Accountability at Niagara Region: “senior management is not interested”

Niagara Region welcome sign

A general disinterest in maintaining financial accountability amongst top administrators is the message being delivered by professional and experienced internal auditors who were once with but have recently left Niagara Region. 


With multiple project failures and associated lawsuits, the previous 2014-2018 Niagara Region Council approved a management plan to increase accountability and transparency in the corporation’s capital projects. In addition to greater accountability, council vowed to contain budget overruns and construction delays due to poor planning.

The 2014-2018 team of councillors approved a new independent ‘Internal Audit’ division to monitor those responsible in managing taxpayer’s money. The new division would incorporate the project management function to ensure future capital projects would follow proper budgeting and planning.

The new division reported directly to the Audit Committee, independent of the finance division, purchasing division (which develops and issues tenders), and the main department that would operate the facility. The new division initially was led by Maciej Jurczyk, a seasoned and successful auditor who was recruited from the private sector to join Niagara Region.

Jurczyk is a certified Chartered Professional Accountant (CPA), Certified Management Accountant (CMA), Certified Internal Auditor (CIA), and holds a Certificate in Risk Management Assurance. 

Frank Marcella also joined the new division, bringing with him a master’s degree in Public Administration (MPA) and Certification as a Government Auditing Professional (CGAP). 

This dynamic duo was supported by Mafu Ojisua as a process compliance auditor and Xiang (Henrik) Gao as an internal audit analyst.

The team’s combined salary was dwarfed by the millions they started to save, as they exposed flaws in payroll, credit card purchases, and tenders. One of their key findings was the continued process of “stacking”, where departments would issue smaller purchasing orders below specific thresholds to avoid tendering rules.

However, when the newly elected 2018-2022 Niagara Regional Council took office, Regional Chair Jim Bradley and then acting-CAO Ron Tripp quickly scuttled the division, placing the audit function back into the hands of the finance department. They then terminated Jurczyk after he authored another report citing problems with the Region’s purchasing processes.

Frank Marcella has since resigned and has now accepted a new position at Brock University. Mafu Ojisua also left, accepting the position of senior internal auditor at the University of Guelph.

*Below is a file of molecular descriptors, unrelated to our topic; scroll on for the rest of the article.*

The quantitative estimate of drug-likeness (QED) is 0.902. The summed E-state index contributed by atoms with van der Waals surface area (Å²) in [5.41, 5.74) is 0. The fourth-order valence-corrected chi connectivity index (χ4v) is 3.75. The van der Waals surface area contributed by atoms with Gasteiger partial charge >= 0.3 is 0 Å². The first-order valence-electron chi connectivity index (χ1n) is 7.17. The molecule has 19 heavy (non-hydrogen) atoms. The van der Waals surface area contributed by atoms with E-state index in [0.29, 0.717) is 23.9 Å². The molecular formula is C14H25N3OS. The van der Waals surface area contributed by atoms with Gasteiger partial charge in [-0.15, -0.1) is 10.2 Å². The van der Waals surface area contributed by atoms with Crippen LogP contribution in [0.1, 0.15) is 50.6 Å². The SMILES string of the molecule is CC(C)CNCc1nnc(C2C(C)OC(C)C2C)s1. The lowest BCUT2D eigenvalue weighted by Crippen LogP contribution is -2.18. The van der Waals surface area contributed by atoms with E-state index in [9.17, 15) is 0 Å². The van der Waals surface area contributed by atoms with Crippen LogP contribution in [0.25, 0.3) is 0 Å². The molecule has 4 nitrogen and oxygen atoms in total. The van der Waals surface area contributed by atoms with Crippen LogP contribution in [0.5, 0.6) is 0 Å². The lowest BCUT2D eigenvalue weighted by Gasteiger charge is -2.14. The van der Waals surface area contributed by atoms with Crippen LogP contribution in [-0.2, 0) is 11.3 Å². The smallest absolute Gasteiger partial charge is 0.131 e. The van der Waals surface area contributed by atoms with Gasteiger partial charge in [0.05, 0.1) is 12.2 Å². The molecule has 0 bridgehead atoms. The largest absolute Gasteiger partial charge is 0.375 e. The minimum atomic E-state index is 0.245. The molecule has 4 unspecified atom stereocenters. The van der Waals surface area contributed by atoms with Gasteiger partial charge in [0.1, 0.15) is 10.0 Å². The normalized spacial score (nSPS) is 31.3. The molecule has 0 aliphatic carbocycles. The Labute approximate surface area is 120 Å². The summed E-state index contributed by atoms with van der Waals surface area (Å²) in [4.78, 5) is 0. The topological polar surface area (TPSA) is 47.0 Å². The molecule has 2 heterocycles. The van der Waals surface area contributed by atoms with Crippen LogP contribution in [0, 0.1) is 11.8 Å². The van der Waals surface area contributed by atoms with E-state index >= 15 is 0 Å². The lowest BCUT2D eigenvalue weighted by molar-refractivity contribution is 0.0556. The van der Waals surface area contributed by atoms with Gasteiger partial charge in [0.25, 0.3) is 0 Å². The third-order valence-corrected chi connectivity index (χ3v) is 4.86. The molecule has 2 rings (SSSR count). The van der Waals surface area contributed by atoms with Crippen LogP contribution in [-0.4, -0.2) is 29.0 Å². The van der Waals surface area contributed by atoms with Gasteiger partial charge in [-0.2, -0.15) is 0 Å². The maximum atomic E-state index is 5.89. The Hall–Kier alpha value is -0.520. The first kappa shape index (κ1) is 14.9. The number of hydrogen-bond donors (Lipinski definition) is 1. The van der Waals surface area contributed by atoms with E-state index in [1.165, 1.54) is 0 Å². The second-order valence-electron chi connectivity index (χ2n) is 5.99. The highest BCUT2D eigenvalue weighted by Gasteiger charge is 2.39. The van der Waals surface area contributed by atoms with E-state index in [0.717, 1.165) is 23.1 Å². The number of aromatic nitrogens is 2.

As for Jurczyk, he now leads the Office of the Internal Audit for the City of Burlington. In a media statement of his hire, Burlington’s audit chair Lisa Kearns stated, “As a respected finance leader with strong interpersonal skills we welcome Maciej as he works towards achieving the City’s goals and objectives.”

With such an orchestrated talent drain from Niagara Region, it’s not surprising that capital project failures continue. 

According to one former employee, “Maciej (Jurczyk) and I tried to develop a proactive and cutting edge Internal Audit function that provided a value added service, but senior management is not interested in that approach. It has become too difficult for me to justify staying in a place where my ideas were not valued or even considered.”

“I requested that Niagara’s (whistleblower) policy follow (City of Hamilton’s policy) and I also wanted to support the whistleblower development. I was not afforded any opportunity to comment or participate on the policy and it was brought for council’s approval without any input from Internal Audit. It was led by the clerk and director of human resources, which is totally unheard of and unique to Niagara. This was the last straw for me…”.

In the same year Niagara Region scuttled its Internal Audit division, the City of Hamilton created one.  The new division, operating independently from finance, would deter fraud, waste, and wrongdoing. In addition, it was given the mandate strengthen internal controls and create better value in service delivery through increasing operational efficiencies. 

In 2020, in first annual audit report, Hamilton’s city auditor Charles Brown highlighted his whistleblower policy success, having launched 31 investigations that resulted in five terminations, three disciplinary actions, two employee retirements, and two referrals to the police.

In his second annual report just this month, Brown advised Hamilton councillors he had completed several more audits and launched 24 investigations, resulting in eight terminations and one disciplinary action. 

Back in Niagara, whistleblower complaints are managed by human resources, which in turn reports directly to CAO Tripp. As a result, seldom anyone complains, allegedly for fear of retaliation.

With so many failed capital projects in Niagara, it is no wonder complaints are not independently managed as they are in Hamilton.

Again, as one former regional employee told The Niagara Independent, “senior management is not interested”.


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